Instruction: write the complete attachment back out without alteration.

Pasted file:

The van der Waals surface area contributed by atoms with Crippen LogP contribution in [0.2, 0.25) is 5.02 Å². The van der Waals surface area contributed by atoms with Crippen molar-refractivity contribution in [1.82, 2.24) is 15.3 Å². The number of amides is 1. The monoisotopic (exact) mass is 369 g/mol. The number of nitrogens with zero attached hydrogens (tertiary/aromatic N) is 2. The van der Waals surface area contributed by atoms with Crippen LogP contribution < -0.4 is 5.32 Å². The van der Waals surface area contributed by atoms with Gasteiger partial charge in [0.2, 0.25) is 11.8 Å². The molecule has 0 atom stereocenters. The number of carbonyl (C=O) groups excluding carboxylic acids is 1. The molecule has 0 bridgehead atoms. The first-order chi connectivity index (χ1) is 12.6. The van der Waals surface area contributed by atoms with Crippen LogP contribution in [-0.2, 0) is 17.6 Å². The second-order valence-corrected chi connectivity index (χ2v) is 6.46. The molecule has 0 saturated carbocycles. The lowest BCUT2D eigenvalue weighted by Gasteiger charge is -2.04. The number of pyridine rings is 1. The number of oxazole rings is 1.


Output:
The van der Waals surface area contributed by atoms with Crippen LogP contribution in [0.2, 0.25) is 5.02 Å². The van der Waals surface area contributed by atoms with Crippen molar-refractivity contribution in [1.82, 2.24) is 15.3 Å². The number of amides is 1. The monoisotopic (exact) mass is 369 g/mol. The number of nitrogens with zero attached hydrogens (tertiary/aromatic N) is 2. The van der Waals surface area contributed by atoms with Crippen LogP contribution < -0.4 is 5.32 Å². The van der Waals surface area contributed by atoms with Gasteiger partial charge in [0.2, 0.25) is 11.8 Å². The molecule has 0 atom stereocenters. The number of carbonyl (C=O) groups excluding carboxylic acids is 1. The molecule has 0 bridgehead atoms. The first-order chi connectivity index (χ1) is 12.6. The van der Waals surface area contributed by atoms with Crippen LogP contribution in [-0.2, 0) is 17.6 Å². The second-order valence-corrected chi connectivity index (χ2v) is 6.46. The molecule has 0 saturated carbocycles. The lowest BCUT2D eigenvalue weighted by Gasteiger charge is -2.04. The number of pyridine rings is 1. The number of oxazole rings is 1.